by jeffreylow on Sat Nov 18, 2006 5:00 am
Hi Sunny,

What a well written piece that was. Many thanks for sharing all these. There's is nothing I could add on except to say that I too had many putehs using the traditional dry mix as the main staple and keeping them the way old timers of my time had taught me and all had lived very healthily, some over 10 years and winning prizes as well during their prime. Enjoy your putehs Sunny.


by softbillsaviary on Sat Nov 18, 2006 9:52 am
Dear Jeffrey and Sunny,

Thank you for sharing and a big warm welcome to both of you.

When I wrote my reply to Jeffrey, I had mentioned about 'hurting some brudders' sensitivities', this was not aimed at Jeffrey but at everyone. My greatest fear is that someone else will take umbrage at what I had said and start a war of words. This did happen in another section of this Forum among some other brudders.

Judging from Jeffrey's writing, it was quite easy for me to tell that brudder Jeffrey is a matured birdkeeper, although not from the same school. And Sunny is certainly a matured Puteh birdkeeper in the same class.

I wish for more contributions from other fellow brudders as we are always learning.

My approach may differ from Jeffrey and Sunny, but the aim is the same -a happy, healthy and beautiful Puteh. The only difference is that I am not into competitions.

But would I like to know more about competitions and how Putehs are trained for competition? Definitely! That in fact is very interesting, I have heard all sorts of stories from old timers and some were very funny.

Btw, I too started keeping birds since I was kid in the 1960s, does that make me an old timer? I started with local merboks which I trapped in my primary school field. Later I went on to keeping other birds - budgies, local parrots, canaries, finches, Jambuls etc etc.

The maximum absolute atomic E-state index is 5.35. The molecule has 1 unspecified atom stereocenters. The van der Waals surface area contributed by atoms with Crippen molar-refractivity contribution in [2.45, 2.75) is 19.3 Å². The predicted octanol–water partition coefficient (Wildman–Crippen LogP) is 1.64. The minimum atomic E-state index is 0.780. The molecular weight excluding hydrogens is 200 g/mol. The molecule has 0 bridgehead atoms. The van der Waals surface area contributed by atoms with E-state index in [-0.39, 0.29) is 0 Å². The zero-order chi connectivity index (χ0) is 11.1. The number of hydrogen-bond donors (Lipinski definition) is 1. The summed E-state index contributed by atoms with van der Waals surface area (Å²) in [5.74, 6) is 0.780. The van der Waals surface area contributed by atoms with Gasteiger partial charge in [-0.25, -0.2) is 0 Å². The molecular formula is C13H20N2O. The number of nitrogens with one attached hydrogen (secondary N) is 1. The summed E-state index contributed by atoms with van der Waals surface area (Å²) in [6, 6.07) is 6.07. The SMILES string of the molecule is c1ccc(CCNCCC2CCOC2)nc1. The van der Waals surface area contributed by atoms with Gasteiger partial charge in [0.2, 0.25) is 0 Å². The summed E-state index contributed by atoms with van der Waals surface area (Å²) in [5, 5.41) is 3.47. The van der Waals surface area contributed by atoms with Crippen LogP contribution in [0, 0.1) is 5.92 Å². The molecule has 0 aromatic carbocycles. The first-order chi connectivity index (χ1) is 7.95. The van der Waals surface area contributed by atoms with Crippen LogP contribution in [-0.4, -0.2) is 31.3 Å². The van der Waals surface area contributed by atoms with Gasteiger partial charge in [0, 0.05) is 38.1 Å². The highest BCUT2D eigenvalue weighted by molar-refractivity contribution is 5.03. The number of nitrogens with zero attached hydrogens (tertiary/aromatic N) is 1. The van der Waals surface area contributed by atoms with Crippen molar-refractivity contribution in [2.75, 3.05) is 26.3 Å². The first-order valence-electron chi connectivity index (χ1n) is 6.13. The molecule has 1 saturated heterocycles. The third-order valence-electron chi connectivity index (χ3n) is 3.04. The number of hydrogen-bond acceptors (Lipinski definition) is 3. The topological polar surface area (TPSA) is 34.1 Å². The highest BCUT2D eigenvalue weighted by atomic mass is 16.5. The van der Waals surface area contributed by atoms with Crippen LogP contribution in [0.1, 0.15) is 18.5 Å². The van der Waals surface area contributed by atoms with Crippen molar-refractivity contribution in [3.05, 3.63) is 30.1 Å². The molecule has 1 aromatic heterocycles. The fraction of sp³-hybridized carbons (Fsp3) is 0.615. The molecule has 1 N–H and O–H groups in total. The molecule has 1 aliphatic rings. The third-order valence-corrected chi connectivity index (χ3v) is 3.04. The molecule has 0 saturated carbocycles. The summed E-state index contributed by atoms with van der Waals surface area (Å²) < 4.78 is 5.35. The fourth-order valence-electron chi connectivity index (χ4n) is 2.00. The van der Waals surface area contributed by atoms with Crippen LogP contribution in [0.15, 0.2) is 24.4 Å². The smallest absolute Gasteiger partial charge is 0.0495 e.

warmest regards,


  1. ggg...been quite a few yrs since here...great infos on putehs diet...fine comparisons of west vs east and purpose.
    i started keeping MP some 20+yrs back...but all the time not more than 7 birds...on and off sold and started again.
    yes i'm 1 whos eyeing competitions
    and the only thing i wld like to add here is...other than diet...i believe in bringing the bird around diff places as often as i cld :)

  2. If some one wishes expert view on the topic
    of running a blog afterward i recommend him/her to visit this website, Keep up the
    fastidious work.

    Here is my weblog ::

  3. Thanks for the marvelous posting! I really enjoyed reading it, you are a great author.
    I will ensure that I bookmark your blog and may come back at
    some point. I want to encourage yourself to continue your great job, have a nice day!

    my web blog: green coffee extract